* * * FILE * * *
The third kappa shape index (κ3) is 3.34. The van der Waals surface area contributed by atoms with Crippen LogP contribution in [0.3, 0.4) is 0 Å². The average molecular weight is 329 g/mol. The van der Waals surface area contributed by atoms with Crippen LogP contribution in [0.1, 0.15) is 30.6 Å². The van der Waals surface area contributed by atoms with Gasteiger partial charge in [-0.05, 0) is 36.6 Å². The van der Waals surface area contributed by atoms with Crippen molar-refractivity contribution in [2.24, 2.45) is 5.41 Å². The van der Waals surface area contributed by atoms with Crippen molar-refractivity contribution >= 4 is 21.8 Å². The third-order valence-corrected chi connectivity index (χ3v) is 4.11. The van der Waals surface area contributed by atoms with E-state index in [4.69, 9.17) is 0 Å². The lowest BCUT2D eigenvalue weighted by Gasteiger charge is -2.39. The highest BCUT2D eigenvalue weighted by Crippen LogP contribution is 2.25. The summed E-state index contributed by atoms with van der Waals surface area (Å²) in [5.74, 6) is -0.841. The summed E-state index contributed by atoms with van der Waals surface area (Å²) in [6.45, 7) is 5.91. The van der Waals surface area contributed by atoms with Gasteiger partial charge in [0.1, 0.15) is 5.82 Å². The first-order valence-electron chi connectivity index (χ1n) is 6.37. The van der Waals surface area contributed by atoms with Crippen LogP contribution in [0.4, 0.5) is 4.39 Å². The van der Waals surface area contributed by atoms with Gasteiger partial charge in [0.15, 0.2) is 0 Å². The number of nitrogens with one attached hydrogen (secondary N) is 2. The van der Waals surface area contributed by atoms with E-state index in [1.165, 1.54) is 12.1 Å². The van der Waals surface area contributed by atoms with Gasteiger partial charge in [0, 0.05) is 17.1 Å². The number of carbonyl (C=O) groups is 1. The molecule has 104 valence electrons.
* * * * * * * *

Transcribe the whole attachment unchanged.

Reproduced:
The third kappa shape index (κ3) is 3.34. The van der Waals surface area contributed by atoms with Crippen LogP contribution in [0.3, 0.4) is 0 Å². The average molecular weight is 329 g/mol. The van der Waals surface area contributed by atoms with Crippen LogP contribution in [0.1, 0.15) is 30.6 Å². The van der Waals surface area contributed by atoms with Gasteiger partial charge in [-0.05, 0) is 36.6 Å². The van der Waals surface area contributed by atoms with Crippen molar-refractivity contribution in [2.24, 2.45) is 5.41 Å². The van der Waals surface area contributed by atoms with Crippen molar-refractivity contribution >= 4 is 21.8 Å². The third-order valence-corrected chi connectivity index (χ3v) is 4.11. The van der Waals surface area contributed by atoms with E-state index in [4.69, 9.17) is 0 Å². The lowest BCUT2D eigenvalue weighted by Gasteiger charge is -2.39. The highest BCUT2D eigenvalue weighted by Crippen LogP contribution is 2.25. The summed E-state index contributed by atoms with van der Waals surface area (Å²) in [5.74, 6) is -0.841. The summed E-state index contributed by atoms with van der Waals surface area (Å²) in [6.45, 7) is 5.91. The van der Waals surface area contributed by atoms with Gasteiger partial charge in [0.1, 0.15) is 5.82 Å². The first-order valence-electron chi connectivity index (χ1n) is 6.37. The van der Waals surface area contributed by atoms with Crippen LogP contribution in [0.4, 0.5) is 4.39 Å². The van der Waals surface area contributed by atoms with Gasteiger partial charge in [0.15, 0.2) is 0 Å². The number of nitrogens with one attached hydrogen (secondary N) is 2. The van der Waals surface area contributed by atoms with E-state index in [1.165, 1.54) is 12.1 Å². The van der Waals surface area contributed by atoms with Gasteiger partial charge in [0, 0.05) is 17.1 Å². The number of carbonyl (C=O) groups is 1. The molecule has 104 valence electrons.